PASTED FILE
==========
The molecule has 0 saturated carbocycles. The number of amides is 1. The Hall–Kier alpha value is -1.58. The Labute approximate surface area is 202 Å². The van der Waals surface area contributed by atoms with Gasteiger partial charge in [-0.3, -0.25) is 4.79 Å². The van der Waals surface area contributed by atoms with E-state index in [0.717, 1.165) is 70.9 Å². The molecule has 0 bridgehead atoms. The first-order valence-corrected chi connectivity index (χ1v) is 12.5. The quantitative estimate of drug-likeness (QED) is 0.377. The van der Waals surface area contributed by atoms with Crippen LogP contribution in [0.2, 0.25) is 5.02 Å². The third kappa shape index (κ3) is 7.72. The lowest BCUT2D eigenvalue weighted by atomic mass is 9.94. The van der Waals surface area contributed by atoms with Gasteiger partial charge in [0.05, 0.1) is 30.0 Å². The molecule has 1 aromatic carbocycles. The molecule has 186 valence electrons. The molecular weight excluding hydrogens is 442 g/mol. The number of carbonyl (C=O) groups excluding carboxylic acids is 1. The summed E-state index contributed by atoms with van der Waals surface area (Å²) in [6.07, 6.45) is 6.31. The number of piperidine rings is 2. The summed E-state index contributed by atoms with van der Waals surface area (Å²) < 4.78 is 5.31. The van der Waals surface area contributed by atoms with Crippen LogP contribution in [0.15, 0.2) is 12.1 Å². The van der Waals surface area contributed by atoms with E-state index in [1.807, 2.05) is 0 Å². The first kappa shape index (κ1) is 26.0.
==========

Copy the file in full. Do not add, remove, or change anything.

The molecule has 0 saturated carbocycles. The number of amides is 1. The Hall–Kier alpha value is -1.58. The Labute approximate surface area is 202 Å². The van der Waals surface area contributed by atoms with Gasteiger partial charge in [-0.3, -0.25) is 4.79 Å². The van der Waals surface area contributed by atoms with E-state index in [0.717, 1.165) is 70.9 Å². The molecule has 0 bridgehead atoms. The first-order valence-corrected chi connectivity index (χ1v) is 12.5. The quantitative estimate of drug-likeness (QED) is 0.377. The van der Waals surface area contributed by atoms with Crippen LogP contribution in [0.2, 0.25) is 5.02 Å². The third kappa shape index (κ3) is 7.72. The lowest BCUT2D eigenvalue weighted by atomic mass is 9.94. The van der Waals surface area contributed by atoms with Gasteiger partial charge in [0.05, 0.1) is 30.0 Å². The molecule has 1 aromatic carbocycles. The molecule has 186 valence electrons. The molecular weight excluding hydrogens is 442 g/mol. The number of carbonyl (C=O) groups excluding carboxylic acids is 1. The summed E-state index contributed by atoms with van der Waals surface area (Å²) in [6.07, 6.45) is 6.31. The number of piperidine rings is 2. The summed E-state index contributed by atoms with van der Waals surface area (Å²) < 4.78 is 5.31. The van der Waals surface area contributed by atoms with Crippen LogP contribution in [0.15, 0.2) is 12.1 Å². The van der Waals surface area contributed by atoms with E-state index in [1.807, 2.05) is 0 Å². The first kappa shape index (κ1) is 26.0.